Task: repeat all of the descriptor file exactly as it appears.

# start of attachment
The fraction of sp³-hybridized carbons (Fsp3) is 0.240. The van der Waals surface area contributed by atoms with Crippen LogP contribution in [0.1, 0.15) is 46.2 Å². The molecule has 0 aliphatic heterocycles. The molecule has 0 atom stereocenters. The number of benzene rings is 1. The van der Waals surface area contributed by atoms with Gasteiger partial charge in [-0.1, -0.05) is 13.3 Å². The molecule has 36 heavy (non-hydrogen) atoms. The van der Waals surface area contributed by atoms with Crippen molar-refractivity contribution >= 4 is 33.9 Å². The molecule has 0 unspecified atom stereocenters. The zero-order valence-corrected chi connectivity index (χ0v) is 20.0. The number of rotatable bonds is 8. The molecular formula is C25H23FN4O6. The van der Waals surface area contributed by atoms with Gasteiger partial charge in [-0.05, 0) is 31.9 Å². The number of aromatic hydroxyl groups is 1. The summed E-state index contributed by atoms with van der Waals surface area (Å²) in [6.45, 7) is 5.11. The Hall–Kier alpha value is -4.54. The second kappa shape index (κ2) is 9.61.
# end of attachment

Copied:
The fraction of sp³-hybridized carbons (Fsp3) is 0.240. The van der Waals surface area contributed by atoms with Crippen LogP contribution in [0.1, 0.15) is 46.2 Å². The molecule has 0 aliphatic heterocycles. The molecule has 0 atom stereocenters. The number of benzene rings is 1. The van der Waals surface area contributed by atoms with Gasteiger partial charge in [-0.1, -0.05) is 13.3 Å². The molecule has 36 heavy (non-hydrogen) atoms. The van der Waals surface area contributed by atoms with Crippen molar-refractivity contribution >= 4 is 33.9 Å². The molecule has 0 unspecified atom stereocenters. The zero-order valence-corrected chi connectivity index (χ0v) is 20.0. The number of rotatable bonds is 8. The molecular formula is C25H23FN4O6. The van der Waals surface area contributed by atoms with Gasteiger partial charge in [-0.05, 0) is 31.9 Å². The number of aromatic hydroxyl groups is 1. The summed E-state index contributed by atoms with van der Waals surface area (Å²) in [6.45, 7) is 5.11. The Hall–Kier alpha value is -4.54. The second kappa shape index (κ2) is 9.61.